- The opponents' playing styles
In general we should avoid firing second barrels against weaker opponents who tend to call most of their hands down to the river. As a rule, we can only win here with the best hand.
- Our own position
If we have a fairly weak hand we should often check/fold when we're out of position. In position, however, we should consider retaining the initiative and betting if the action is checked to us.
When we're not the aggressor but want to take over the initiative
There are situations in which we play fairly passively up to the turn, but then want to take over the initiative. This can be due to the following reasons:
- We now have a strong (probably the best) hand.
- We have a strong draw and are trying a semi-bluff. A semi-bluff is a bet or raise with a hand that is currently probably beat, but that has the potential of becoming a strong hand up to the river (e.g. a flush draw). It is our aim to force all opponents to fold their hand. If that doesn't work we still have a chance to win the hand in case we hit our draw.
- We want to protect our hand.
If we're in position against the former aggressor, this is quite easy: we can simply raise. But out of position we have two options:
- a) Bet
- b) Check-raise
In general it is in the majority of cases correct to try a check-raise. The reason is that this forces every player who wants to stay in the hand to put 2 big bets in the pot, while at the same time we protect our hand against players with weak draws, who will fold. However, we'll lose a lot of money if we had the best hand and all the other players check behind us. If as an alternative you bet, you force every other player to either call a bet or fold.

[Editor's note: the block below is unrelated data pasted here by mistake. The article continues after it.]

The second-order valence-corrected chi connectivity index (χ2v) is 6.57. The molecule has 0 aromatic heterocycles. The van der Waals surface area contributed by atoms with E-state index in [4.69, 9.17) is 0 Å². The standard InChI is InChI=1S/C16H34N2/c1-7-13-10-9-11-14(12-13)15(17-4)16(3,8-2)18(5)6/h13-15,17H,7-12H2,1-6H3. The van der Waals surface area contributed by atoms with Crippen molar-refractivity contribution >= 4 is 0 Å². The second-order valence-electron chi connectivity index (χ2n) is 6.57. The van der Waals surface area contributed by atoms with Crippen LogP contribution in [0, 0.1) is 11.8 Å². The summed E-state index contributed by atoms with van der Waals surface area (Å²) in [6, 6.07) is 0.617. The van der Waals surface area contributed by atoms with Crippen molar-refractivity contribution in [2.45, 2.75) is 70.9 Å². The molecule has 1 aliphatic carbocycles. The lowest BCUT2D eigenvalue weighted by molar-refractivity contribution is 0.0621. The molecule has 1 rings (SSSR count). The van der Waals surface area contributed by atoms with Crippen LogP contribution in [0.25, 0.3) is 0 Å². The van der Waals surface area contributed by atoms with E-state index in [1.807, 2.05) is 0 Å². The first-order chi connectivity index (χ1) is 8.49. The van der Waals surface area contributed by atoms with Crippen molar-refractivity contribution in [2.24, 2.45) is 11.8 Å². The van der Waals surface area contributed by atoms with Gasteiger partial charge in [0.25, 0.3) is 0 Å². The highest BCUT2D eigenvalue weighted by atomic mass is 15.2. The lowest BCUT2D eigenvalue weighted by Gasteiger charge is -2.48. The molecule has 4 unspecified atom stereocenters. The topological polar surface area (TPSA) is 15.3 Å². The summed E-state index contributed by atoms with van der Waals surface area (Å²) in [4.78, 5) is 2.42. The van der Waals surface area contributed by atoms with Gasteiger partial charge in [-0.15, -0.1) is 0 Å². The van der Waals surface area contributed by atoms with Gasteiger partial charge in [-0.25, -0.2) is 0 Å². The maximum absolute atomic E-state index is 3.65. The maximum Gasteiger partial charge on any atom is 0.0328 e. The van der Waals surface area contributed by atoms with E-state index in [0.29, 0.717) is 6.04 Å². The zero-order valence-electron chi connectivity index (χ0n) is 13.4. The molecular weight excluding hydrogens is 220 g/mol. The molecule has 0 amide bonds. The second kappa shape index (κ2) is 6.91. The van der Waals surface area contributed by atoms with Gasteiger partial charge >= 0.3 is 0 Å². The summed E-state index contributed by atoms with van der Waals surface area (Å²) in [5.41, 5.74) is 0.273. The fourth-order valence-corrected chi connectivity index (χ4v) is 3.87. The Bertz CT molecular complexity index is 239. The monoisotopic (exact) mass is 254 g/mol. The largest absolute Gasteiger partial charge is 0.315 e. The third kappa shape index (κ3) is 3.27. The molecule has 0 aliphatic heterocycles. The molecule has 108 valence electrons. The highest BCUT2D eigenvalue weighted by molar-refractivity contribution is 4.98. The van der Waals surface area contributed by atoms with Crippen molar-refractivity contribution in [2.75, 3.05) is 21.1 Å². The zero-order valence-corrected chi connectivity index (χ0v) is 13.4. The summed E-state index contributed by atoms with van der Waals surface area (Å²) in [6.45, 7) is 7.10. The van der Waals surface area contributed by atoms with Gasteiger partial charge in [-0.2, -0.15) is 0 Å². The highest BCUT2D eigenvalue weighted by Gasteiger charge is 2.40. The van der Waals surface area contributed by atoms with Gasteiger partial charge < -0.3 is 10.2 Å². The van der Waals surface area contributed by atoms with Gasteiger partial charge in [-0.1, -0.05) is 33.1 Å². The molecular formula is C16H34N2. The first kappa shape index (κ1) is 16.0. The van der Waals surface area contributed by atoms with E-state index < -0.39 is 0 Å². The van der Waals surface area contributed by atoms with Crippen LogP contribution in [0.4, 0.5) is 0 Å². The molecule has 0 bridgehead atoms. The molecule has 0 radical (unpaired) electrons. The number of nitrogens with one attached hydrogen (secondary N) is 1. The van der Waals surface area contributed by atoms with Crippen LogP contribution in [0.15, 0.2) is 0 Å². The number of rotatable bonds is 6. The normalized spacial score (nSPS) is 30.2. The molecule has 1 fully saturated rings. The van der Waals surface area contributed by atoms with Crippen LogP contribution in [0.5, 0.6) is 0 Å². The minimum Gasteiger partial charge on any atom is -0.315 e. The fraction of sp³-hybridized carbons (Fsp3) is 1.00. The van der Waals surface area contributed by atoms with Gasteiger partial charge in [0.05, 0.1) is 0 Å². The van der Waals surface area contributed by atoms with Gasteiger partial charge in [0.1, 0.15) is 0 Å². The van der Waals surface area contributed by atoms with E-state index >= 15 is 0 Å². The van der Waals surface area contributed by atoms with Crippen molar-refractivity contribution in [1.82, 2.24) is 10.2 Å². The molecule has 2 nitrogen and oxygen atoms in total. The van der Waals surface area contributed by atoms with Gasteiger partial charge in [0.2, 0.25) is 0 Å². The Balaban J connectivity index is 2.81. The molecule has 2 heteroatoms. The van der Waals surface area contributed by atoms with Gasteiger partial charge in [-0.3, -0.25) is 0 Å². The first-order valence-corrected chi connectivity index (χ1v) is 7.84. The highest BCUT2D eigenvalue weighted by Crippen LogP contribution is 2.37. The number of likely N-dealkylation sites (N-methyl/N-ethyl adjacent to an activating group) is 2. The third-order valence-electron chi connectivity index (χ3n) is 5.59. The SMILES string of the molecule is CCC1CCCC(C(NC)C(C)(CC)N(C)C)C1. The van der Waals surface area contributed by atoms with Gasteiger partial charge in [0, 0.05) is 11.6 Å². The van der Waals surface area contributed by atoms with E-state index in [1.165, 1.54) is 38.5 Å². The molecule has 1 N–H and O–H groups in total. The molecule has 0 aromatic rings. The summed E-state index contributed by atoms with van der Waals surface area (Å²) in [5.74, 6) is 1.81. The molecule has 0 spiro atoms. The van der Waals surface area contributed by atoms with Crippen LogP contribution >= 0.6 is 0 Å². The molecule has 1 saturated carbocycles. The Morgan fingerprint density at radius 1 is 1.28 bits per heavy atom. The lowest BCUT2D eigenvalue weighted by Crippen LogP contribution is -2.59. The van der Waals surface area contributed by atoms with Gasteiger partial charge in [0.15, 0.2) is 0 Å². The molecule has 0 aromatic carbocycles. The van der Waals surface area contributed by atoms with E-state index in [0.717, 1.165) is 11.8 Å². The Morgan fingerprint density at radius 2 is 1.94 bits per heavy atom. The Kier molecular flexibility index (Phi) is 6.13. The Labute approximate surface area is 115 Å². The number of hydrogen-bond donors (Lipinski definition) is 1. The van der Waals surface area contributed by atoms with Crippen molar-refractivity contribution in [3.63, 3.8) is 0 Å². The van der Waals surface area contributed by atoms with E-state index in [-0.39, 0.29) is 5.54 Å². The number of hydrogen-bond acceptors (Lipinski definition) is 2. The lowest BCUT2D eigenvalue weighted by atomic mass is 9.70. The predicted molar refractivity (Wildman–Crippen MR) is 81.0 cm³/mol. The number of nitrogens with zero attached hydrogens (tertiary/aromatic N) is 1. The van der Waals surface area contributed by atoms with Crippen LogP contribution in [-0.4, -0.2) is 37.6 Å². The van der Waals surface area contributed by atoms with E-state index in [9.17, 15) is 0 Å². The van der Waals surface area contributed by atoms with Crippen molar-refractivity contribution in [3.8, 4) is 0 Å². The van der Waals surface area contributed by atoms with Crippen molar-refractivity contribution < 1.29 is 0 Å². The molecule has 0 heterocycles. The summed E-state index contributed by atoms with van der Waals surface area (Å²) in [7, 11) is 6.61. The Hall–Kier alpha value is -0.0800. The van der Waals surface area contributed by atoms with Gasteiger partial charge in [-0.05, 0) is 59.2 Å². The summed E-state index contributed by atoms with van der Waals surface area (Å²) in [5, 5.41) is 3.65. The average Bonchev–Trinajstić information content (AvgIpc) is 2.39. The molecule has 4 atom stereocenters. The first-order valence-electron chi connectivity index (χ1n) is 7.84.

The more aggressive our opponents are, and the more probable it is that they will bet the turn, the more we should try a check-raise. However, if we suspect that our opponents will check, we should bet.
In general we should always try to play aggressively. This means that we should often fold or raise instead of calling. If we're unsure whether calling or folding is the correct decision, we should ask ourselves the following:
- How probable is it that we have the best hand?
- If we don't have the best hand, how probable is it that we'll improve to the best hand on the river?
- If we have the best hand, how probable is it that our opponent will improve to the best hand on the river?
- What are my pot odds?
Calling raises on the turn
A lot of players make the mistake of calling too many raises on the turn. This often leads to a situation where, because of the size of the pot, they also have to call on the river, and the mistake just gets much more expensive. We have to keep in mind that many opponents with strong hands only call on the flop and then raise on the turn when the bets are twice as big. If we want to call the opponent's raise on the turn, we should first consider very precisely the conditions under which we would call on the river as well.
Of course, deciding whether to call a raise on the turn or not also depends on our opponent. Against passive opponents who raise only when they have premium hands we should fold average hands like top pair with a low kicker or middle pair. By contrast, against aggressive opponents who are possibly (semi-) bluffing the turn we shouldn't fold an average hand.
Generally we should assume that a raise on the turn means a strong hand.